4.4AROMA 9/10 APPEARANCE 5/5 TASTE 8/10 PALATE 4/5 OVERALL 18/20
If you know me you know I’m a hophead and I love India Pale Ales as well as their cousin – the amber ale. The nice thing about amber ales is their more balanced flavor where malty sweetness is emphasized as much as hop bitterness. Rogue has pretty much perfected the style with their winter seasonal - Santa’s Private Reserve Ale. It’s intense in flavor from both sides of the spectrum, although it might be a little too intense for the more pedestrian beer-drinkers.
APPEARANCE AND AROMA
I often wonder why amber ales are labeled as such they tend to be more red in color than amber. Santa’s Private Reserve is somewhere in the middle as it’s mostly dark amber in color, but with a reddish, cranberry-like hue to it. The body is a little hazy, with little carbonation evident. It forms a pillowy, almost yellow or beige head which never dissipates completely and laces the glass generously.
The aroma is very inviting with a strong hop bitterness. It’s a combination of floral and pine notes, but with a subtle sweetness like maple syrup. I suppose its what a maple tree might smell like in the winter.
There’s nothing quite like the joy of knowing a beer is outstanding on the first swig. I really couldn’t have drank Santa’s Private Reserve at a better time of year since this is indeed a gift in a bottle for me. My first sip was intense with a creamy, sweet head combined with the dense hop bitterness from the body. It’s very rich, intense, sticky and fairly heavy in the mouth.
The real flavor comes on the back end where the malts swoop in with a dull sweetness of maple syrup. I say “dull” because it’s not a super lively, candy-like sweetness that dances on the palate. This beer’s flavor doesn’t need a lot of fanfare to do its job properly.
It should be noted the palate here is noticeably dry and bitter. There’s a strong piney, resin-like palate and an aftertaste to match (which, as a hophead, I enjoy). Obviously, this flavor isn’t for everyone but for those that have acquired the taste it’s remarkable.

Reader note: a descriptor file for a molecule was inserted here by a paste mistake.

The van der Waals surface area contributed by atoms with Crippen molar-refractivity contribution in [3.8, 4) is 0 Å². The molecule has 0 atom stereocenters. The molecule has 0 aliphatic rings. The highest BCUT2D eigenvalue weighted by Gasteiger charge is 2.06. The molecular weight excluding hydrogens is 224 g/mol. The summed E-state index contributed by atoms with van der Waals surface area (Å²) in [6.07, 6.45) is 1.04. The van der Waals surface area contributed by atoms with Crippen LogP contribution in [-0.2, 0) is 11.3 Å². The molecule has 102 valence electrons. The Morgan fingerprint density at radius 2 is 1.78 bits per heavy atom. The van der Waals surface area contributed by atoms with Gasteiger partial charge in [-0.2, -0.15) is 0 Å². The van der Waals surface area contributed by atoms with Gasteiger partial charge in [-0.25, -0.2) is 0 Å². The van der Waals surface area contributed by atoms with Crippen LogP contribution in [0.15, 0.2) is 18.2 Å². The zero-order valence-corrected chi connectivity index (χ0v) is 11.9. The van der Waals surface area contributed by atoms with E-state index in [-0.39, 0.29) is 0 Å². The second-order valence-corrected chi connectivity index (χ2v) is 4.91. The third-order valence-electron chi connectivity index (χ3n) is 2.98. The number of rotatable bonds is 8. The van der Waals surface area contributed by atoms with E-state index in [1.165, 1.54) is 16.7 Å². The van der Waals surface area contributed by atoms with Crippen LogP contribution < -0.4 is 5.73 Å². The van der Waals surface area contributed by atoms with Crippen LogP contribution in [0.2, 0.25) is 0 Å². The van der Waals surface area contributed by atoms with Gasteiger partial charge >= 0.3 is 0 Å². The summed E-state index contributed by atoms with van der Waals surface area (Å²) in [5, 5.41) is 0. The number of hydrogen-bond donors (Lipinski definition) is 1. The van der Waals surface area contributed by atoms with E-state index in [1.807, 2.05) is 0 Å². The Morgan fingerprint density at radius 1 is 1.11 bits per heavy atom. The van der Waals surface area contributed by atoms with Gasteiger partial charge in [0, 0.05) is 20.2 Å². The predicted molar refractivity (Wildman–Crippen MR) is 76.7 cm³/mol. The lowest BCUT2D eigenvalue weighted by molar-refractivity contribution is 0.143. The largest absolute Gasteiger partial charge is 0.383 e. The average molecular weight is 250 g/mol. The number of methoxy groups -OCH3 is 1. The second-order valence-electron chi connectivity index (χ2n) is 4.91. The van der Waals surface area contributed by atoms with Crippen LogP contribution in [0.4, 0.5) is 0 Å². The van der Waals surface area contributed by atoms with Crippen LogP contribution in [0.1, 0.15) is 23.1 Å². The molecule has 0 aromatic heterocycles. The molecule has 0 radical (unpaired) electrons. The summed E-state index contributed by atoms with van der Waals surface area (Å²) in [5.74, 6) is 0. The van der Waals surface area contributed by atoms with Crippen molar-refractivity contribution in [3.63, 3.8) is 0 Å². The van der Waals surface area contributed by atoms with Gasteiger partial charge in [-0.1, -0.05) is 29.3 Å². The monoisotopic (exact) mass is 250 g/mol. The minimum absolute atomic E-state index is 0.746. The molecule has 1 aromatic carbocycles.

Unlike other winter beers, Rogue doesn’t empty the spice rack into the kettle for Santa’s Private Reserve. The hops alone carry most of the weight of the palate making for a bitter beer. However, as bitter as it may be, it’s actually quite easy to quaff. The mouthfeel is mostly soft, but noticeably viscous. It finishes smooth, although the hops do linger.
Rogue doesn’t list the alcohol percentage of their beers on their bottles or on the website, but reliable craft beer enthusiasts say this brew weighs in at only 6% ABV. Considering how hoppy this beer is that actually seems fairly light. I enjoyed it immensely as a stand-alone beverage but I could imagine this beer pairing very well with dark meat and anything loaded with spices.
A beer like this is hard to come by, which makes me appreciate Santa’s Private Reserve Ale all the more so. It’s also one of the few Rogue beers available in 12oz bottles in six-packs (approx. $13) instead of the usual stand-alone 22oz bomber (at least here on the East Coast). I’d highly recommend a sixer of this for your holiday meal or maybe for a marathon of football-watching.